Native Dance: “Native Pride Dancers” Nov. 5, 10:30 a.m. and noon (Discovery Theater); Nov. 6, 12:30 p.m. and 3:30 p.m. (Rasmuson Theater)
Authentic regalia.… rhythmic drumming… skilled footwork… experience the excitement of a Native American powwow! World Champion Fancy Dancer Larry Yazzie of the Meskwaki Nation, and the Native Pride Dancers perform music and movement celebrated by their American Indian cultures. Reservations are required for Friday’s performances. Call Discovery Theater to reserve seating for groups and individuals: 202-633-8700 or visit http://discoverytheater.org. Saturday’s performances are open to the public, first come, first seated.
Family Celebration Harvest Festival Nov. 6-7, 10:30 am – 4:30 pm
The whole family is invited to kick off the Smithsonian’s celebration of American Indian Heritage Month with a weekend-long festival exploring how Native communities throughout the Americas celebrate the harvest. It includes harvest-related dance and theater performances, cooking demonstrations, and hands-on activities.
So now that the tourists are (mostly) gone, time to get out and hit our various museums and their great programs and exhibitions! There’s a lot going on this month at the Smithsonian American Art Museum (SAAM) and we’re going to run down the list for you. Programs are free and open to the public unless otherwise indicated; the SAAM is located in Penn Quarter at 8th and G Streets, NW. Note that some programs are at the Renwick Gallery at 17th and Pennsylvania and are noted accordingly.
Intersections/Intersecciones (Sept. 10, 6:30 p.m.)
Artists Kathy Vargas, María Martínez-Cañas, and Martina López discuss the intersection of Latino culture and gender identity in their work. Moderated by Muriel Hasbun, associate professor of fine art photography at the Corcoran College of Art + Design. No tickets required; seating available in McEvoy Auditorium on a first-come, first-served basis.
Art à la Cart (Sept. 12, Noon – 3 p.m.)
Travel throughout the galleries to find interactive carts where kids can handle brushes, palettes, bison hide, bottle caps, and quilt squares. Ages 7-12. Pick up your Art à la Cart map and passport at information desks located in the F Street and G Street lobbies.
American Craft Masterpieces – Kim Schmahmann, Bureau of Bureaucracy, 1993-1999, courtesy Smithsonian American Art Museum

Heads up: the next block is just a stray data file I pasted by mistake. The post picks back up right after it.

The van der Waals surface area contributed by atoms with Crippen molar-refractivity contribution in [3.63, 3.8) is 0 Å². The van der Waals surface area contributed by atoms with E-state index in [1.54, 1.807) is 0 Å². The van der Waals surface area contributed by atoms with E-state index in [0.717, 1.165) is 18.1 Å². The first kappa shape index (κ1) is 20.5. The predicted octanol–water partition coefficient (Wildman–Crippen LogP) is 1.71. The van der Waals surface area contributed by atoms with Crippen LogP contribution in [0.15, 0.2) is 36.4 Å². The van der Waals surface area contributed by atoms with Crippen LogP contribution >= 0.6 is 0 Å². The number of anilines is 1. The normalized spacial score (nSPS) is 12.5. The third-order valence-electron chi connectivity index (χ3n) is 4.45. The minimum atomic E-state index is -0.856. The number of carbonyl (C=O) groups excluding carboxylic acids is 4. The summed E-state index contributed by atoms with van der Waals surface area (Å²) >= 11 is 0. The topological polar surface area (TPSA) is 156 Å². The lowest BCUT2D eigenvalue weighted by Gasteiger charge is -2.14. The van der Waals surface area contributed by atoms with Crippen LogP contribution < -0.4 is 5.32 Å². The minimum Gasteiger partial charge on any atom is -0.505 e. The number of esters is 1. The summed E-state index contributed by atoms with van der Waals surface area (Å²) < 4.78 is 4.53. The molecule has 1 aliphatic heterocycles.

August promises to be chock full of events at many museums around town as the summer heat continues to build. Check out what’s going on down at the Smithsonian American Art Museum (SAAM) during the dog days of August; all programs are free and open to the public unless otherwise noted. The SAAM is located over in Penn Quarter at 8th and F Streets, NW.
Conservation Clinic (Aug 4; by appointment only)
Questions about the condition of a painting, frame, drawing, print, or sculpture? American Art conservators are available by appointment for consultation about the preservation of privately-owned art. To request an appointment or to learn more, email DWRCLunder@si.edu and specify CLINIC in the subject line.
Book Talk & Signing: “Norman Rockwell: Behind the Camera” (Aug 5, 6:30pm)
Many of Rockwell’s most memorable characters were friends and neighbors who served as amateur models. Author Ron Schick discusses how Rockwell acted as director — carefully orchestrating models, selecting props, and choosing locations for the photographs that served as the basis of his iconic images. Book signing follows. (This is a part of the SAAM’s comprehensive Rockwell & the Movies exhibition.)
Want to get your stuff on display at the Smithsonian? Okay, without having to become all Andy-Warhol-famous? Compete for the Chance instead. This week’s challenge (one of six, I suspect) is called “The Con Artist’s Replica” and exhorts some creativity from the players:
Create a replica of something you desire but know you cannot have.
An ordinary con man might substitute such a replica for its model, but your replica will be more real than the original object of desire; we invite you to be a con artist.
Very slick. Get creative, win a cool spot in a curated exhibit!